Lockdowns did not significantly affect young people’s mental health
Young people’s mental health has not been affected by the two corona lockdowns, a new study from the University of Copenhagen concludes. But in the short run, it did suffer temporarily.
Young people will get lonely, depressed and anxious. During the corona crisis, we talked a lot about the effect of the two national lockdowns on especially young people’s mental health.
But a new study from the University of Copenhagen now suggests that there may not have been reason to worry.
“We did not find any strong indicators of a continued negative effect on mental health measured as quality of life, mental well-being and loneliness. Neither in the first nor the second national lockdown,” says Associate Professor at Public Health Katrine Strandberg-Larsen, who headed the study.
The researchers collected data from approximately 30,000 young people aged 18-24 years, who before, during and after the lockdowns answered the same questions about quality of life, mental well-being and loneliness.
On a general level, the figures are reassuring, suggesting that the lockdowns did not have a long-term effect.
Studying their answers, the researchers used two different methods. The figures from the first method show that following the last lockdown in spring 2021 the level of loneliness was the same as before the lockdowns, whereas the levels for quality of life and mental well-being were slightly lower.
The second method showed virtually no difference between young people’s mental health before and after the lockdowns, respectively.
“On a general level, the figures are reassuring, suggesting that the lockdowns did not have a long-term effect. We have previously shown that quality of life increased with reopening, and I therefore predict that we will soon see a similar normalisation of quality of life and mental well-being,” says Katrine Strandberg-Larsen.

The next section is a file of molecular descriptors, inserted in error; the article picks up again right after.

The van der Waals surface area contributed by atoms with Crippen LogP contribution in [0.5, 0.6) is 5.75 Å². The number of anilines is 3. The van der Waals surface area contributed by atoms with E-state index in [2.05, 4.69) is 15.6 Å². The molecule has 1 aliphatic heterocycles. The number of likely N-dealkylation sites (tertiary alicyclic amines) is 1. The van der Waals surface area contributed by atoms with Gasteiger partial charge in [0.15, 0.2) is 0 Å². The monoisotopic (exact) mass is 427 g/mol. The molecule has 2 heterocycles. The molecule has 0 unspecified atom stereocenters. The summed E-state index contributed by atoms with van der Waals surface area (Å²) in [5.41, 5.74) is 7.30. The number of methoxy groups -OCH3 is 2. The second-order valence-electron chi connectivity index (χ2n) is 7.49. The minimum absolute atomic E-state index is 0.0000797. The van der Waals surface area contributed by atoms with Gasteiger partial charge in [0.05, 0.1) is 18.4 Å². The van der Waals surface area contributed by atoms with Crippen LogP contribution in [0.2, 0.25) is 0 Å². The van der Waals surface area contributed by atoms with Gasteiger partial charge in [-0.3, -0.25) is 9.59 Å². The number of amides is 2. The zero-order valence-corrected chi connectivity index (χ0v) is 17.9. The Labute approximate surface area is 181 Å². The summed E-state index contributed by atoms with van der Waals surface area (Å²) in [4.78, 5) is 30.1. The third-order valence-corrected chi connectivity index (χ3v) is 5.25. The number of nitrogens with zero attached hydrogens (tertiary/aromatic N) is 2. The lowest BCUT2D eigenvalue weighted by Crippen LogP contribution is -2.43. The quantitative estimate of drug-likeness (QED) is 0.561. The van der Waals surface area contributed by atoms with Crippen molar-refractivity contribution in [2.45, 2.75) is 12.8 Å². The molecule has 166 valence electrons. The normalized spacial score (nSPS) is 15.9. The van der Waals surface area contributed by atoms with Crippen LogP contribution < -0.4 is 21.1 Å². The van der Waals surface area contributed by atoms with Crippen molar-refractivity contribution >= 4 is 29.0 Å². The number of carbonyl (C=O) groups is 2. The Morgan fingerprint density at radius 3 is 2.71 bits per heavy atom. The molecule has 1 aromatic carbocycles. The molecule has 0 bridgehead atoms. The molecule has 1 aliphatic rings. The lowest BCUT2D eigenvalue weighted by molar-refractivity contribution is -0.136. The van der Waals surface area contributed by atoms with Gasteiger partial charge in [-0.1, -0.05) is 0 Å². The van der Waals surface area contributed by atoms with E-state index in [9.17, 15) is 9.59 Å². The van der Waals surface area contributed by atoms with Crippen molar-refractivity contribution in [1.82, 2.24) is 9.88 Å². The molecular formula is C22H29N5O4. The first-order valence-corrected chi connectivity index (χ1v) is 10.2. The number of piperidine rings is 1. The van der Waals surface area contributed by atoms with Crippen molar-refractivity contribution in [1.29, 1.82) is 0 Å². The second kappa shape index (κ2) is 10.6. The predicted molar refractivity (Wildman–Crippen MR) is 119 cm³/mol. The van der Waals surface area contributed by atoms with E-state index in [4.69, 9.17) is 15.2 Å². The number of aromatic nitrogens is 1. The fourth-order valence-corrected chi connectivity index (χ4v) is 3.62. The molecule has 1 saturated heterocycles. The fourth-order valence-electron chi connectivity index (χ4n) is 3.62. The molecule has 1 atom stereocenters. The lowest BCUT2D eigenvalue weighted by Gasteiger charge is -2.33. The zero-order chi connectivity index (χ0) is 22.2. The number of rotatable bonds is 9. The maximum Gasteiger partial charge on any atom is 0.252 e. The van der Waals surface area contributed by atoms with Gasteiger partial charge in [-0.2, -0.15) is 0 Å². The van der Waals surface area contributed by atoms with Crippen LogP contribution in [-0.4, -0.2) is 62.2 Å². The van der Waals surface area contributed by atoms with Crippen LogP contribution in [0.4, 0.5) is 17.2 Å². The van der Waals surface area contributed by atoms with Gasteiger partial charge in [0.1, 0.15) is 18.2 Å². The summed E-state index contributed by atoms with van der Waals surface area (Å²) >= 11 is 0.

New figures from the Danish Health Authority’s Health Profile 2021 show that young people’s mental health has worsened significantly since 2013.
Katrine Stranberg-Larsen thinks that her new research can help nuance this picture.
“Our study suggests that in the long run the corona lockdowns will not make it worse, though we should bear in mind that the Health Profile data were collected shortly after the reopening in 2021. In my opinion, the figures would probably be more positive if we collected new data today,” says Katrine Strandberg-Larsen.
Corona lockdown had a shock effect
Even though the new study suggests that the lockdowns had no significant, long-term effect on young people’s mental health, the study does show that mental health levels dropped during the first and second lockdowns.
Figures from the first method focussing on the same one group of young people reveal that the extensive lockdowns in spring 2020 saw the lowest levels of mental health.
“This suggests that what we are seeing here is a shock effect. That when something big happens, it affects our well-being. But surely, responding when something happens in the world around us is to some extent a healthy reaction,” says Katrine Strandberg-Larsen.
Already during the gradual reopening following the first lockdown, young people’s mental well-being and loneliness had reached the same levels as before the corona lockdown, whereas the level of quality of life remained lower.
And that brings us to the last measuring conducted after the 2021 reopening, where the levels for mental well-being and quality of life were lower than before the lockdowns, whereas the level for loneliness was more or less unchanged.
Young people with depressive symptoms do not experience drop in mental health
Katrine Strandberg-Larsen also stresses that according to the study young people with depressive symptoms do not seem to experience a similar drop in mental health as young people without depressive symptoms.
“The figures actually indicate that young people with depressive symptoms see an improvement. Of course, this may be because some are actually relieved when lockdowns cause society to slow down – but that is just guesswork.”
It is important to bear in mind, though, that young people with depressive symptoms experienced significantly lower mental health than young people without depressive symptoms both before and during the lockdowns.
Associate Professor Katrine Strandberg-Larsen
+45 20 22 35 36
Press and Communications Officer Liva Polack
+45 23 68 03 89